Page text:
Health literacy, underpinned by digital literacy, for the 21st Century

Informed, empowered and healthy digital citizens:

Health literacy, underpinned by digital literacy, for the 21st Century

 What is our aim?

Health Education England (HEE) and the Chartered Institute of Library and Information Professionals (CILIP) are working together to support citizens to develop the skills that they will need to access, assess and use health information in an increasingly digital environment.

Health literacy: the issue to be addressed

Health literacy is the ability to access, critically review and use health information to make informed decisions.

With increasingly digital-first health services, citizens need health literacy skills underpinned by digital literacy.

The levels of health literacy in England are very low. Research by Rowlands et al (2015) shows that 43% adults aged 16-65 do not understand words-based health information sufficiently well to act on it; when numbers are added, 61% adults aged 16-65 do not understand.

How will we be working together?

We are inviting key partner organisations to join us to establish a ‘sustainable, common information environment through which skilled librarians and information providers support and empower digitally and health literate citizens’.

HEE is committed to a five-year initiative through which ‘health librarians will partner with a variety of information providers, supporting digital and health literacy’. We look forward to working with partners, each able to bring their expertise to the partnership and, for example, to share experience, learning and other resources.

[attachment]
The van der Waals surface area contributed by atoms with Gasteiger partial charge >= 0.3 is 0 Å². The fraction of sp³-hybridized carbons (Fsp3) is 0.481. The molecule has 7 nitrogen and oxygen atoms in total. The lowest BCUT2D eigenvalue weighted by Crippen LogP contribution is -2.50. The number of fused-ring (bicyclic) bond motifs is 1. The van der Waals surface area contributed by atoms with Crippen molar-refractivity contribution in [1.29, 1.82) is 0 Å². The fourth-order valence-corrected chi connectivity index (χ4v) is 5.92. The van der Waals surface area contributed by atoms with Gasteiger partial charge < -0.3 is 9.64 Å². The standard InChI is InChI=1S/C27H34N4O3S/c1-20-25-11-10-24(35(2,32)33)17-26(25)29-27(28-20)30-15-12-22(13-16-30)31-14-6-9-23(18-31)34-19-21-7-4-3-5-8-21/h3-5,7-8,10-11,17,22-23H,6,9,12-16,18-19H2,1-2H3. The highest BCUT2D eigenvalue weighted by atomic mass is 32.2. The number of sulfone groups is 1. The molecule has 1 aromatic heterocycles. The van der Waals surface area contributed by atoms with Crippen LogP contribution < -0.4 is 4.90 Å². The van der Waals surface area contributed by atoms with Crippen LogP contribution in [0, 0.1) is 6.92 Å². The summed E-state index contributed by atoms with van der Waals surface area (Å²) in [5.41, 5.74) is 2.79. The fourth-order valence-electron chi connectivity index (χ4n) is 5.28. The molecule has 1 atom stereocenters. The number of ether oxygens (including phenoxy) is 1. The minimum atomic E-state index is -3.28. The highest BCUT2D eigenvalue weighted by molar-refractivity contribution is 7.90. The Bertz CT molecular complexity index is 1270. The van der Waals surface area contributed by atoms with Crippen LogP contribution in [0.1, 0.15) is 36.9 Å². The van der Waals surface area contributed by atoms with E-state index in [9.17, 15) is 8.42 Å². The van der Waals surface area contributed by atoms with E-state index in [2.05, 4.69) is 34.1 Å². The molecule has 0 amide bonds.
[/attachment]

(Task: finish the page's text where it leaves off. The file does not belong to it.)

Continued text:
As a first step, we brought organisations together for a virtual round table on 20th August. The round table demonstrated an appetite to develop a joint programme of work, with collaboration where appropriate also on parallel activities.

What will be the focus of the partnership?

Information workers across sectors are ideally placed to develop the health literacy skills and underpinning digital literacy skills of citizens. Many NHS library and knowledge staff are already working locally with information workers in their local communities, such as public library staff and community pharmacists, to provide training on health literacy techniques. We will expand the sharing of tools, such as the Health Literacy e-learning and geodata on variation in local health literacy levels. Local partnerships will embed skills for citizens.

If you have ideas for initiatives or are interested in partnership, please contact knowledgeforhealthcare.england@hee.nhs.uk

Ruth Carlyle @RuthCarlyle

 

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